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“I love African food and eat it whenever I can afford to… We ordered Suya with plantain, egusi with goat and pounded yam and fish pepper soup with pounded yam.”
“My veggie friends loved mixing the Garri with various dishes such as the fragrant collard greens and the Waakey (rice and beans). I had a blast with my Jollof Rice (always a go-to) mixed with fish stew (forget the name). The portions were enormous, as expected, and everyone took home leftovers.”
“This place is literally the best restaurant in the world…
never had food this tasty that makes me crave it every day of the week.”
Black Stories Film Series #23:
“Black Panther” (2018) was directed by Ryan Coogler, known for “Fruitvale Station” in 2013 & “Creed” in 2015, and despite a sky rocketing career thus far, the undertaking of a mega box office Marvel movie was definitely his most ambitious project yet. After the concept for this film had been circling the Hollywood scene for decades in various forms, Coogler, with the help of Joe Robert Cole, wrote the final screenplay after he was confirmed as the director in January of 2016.
Since the 1990’s, Wesley Snipes (“New Jack City” & “Blade”) had intentions of bringing this character to the screen. However, he was never satisfied enough with a script to make the film, saying later that often those who were not familiar with the comics would associate “Black Panther” with the Black Panther Party (known for their activism in the 1960’s). This Black Panther is a Marvel Comics character who comes from the imagination of famed creator, Stan Lee. Black Panther is the first superhero of African descent in mainstream American comics. Chadwick Boseman was already tied to this project after having played the first on-screen live-action version of “Black Panther” in “Captain America: Civil War” in 2016.
The film went on to be a major success, and against the grain of typical Blockbuster films as such, it ended up sweeping awards season, including seven nominations at the 91st Academy Awards. “Black Panther” won Best Costume Design, Best Original Score, and Best Production Design, and got a nomination for Best Picture, making it the first superhero movie to ever get that kind of acclaim. It also broke ground when it became the first Marvel Comics Universe film to win an Academy Award. By February of 2018, it was the best-reviewed live-action superhero film on Rotten Tomatoes (critical consensus website), beating the praised “The Dark Knight” (2008) and “Iron Man” (2008).
The impact of this film went far beyond those landmarks, though, as it was the first major superhero film with all black characters and a black hero, meaning that it had a necessary cultural impact as well. For the first time, young boys and girls of color could see themselves in the films they worship. Representation matters, and this was one of the most striking examples of the payoff of making that happen. Getting to see a small black boy wearing a Black Panther suit and feeling seen for the first time in the superhuman universe is the power of film, and it’s the power of this story.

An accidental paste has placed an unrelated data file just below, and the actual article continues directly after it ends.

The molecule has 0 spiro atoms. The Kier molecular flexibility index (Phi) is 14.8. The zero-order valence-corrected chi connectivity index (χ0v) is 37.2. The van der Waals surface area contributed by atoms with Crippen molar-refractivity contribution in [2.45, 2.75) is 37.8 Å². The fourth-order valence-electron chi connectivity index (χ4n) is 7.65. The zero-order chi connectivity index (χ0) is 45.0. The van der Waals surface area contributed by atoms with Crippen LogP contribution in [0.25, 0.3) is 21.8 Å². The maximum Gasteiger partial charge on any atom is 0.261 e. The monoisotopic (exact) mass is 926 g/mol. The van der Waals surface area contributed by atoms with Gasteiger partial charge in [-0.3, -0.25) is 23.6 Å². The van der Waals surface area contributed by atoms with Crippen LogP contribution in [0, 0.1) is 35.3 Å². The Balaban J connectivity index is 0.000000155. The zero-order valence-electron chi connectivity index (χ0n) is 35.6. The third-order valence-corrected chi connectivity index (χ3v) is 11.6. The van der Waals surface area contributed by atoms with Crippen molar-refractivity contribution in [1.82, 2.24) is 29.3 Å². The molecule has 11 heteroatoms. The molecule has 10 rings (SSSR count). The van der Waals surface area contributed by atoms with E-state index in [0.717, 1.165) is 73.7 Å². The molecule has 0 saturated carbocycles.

As the story goes, thousands of years ago, a meteorite containing a metal called vibranium was discovered and five African tribes battled over it, until one warrior ingested a “heart-shaped herb” which hatches superhuman abilities into his body, and makes him the first “Black Panther.” All tribes were united, except the Jabari tribe, under the one nation called Wakanda. Over centuries, the Wakandans develop advanced technology and keep their inventions secretive, posing as a Third World country in a Sub-Saharan region of Africa. Fast forward to 1992, we meet the young T’Challa (Boseman), who must return to his home of Wakanda after the passing of his father, the previous “Black Panther” T’Chaka, as he must take over this role himself.
The cast is absolutely packed and we get to see some of our favorite stars clad in decadent, gorgeous African-inspired costuming, including Angela Bassett, Forrest Whitaker, Lupita Nyong’o, Michael B. Jordan (on his third collaboration with Coogler), and Daniel Kaluuya. The plot involves a complicated, but familiar series of events surrounding good versus evil in the fight for the crown, and characters delving into their pasts in order to prove their own worthiness. As the old adage goes (Did someone say 2002’s “Spider-Man”?), “With great power comes great responsibility.” The CGI is kept at bay, and the cinematography (by Rachel Morrison, who also worked with director on “Fruitvale” and “Creed”) is magical, allowing the film to breathe and move authentically, without ever feeling too suspended from reality.
This is a fantastic, ground-breaking, entertaining and beautiful film, and it should not be passed on.
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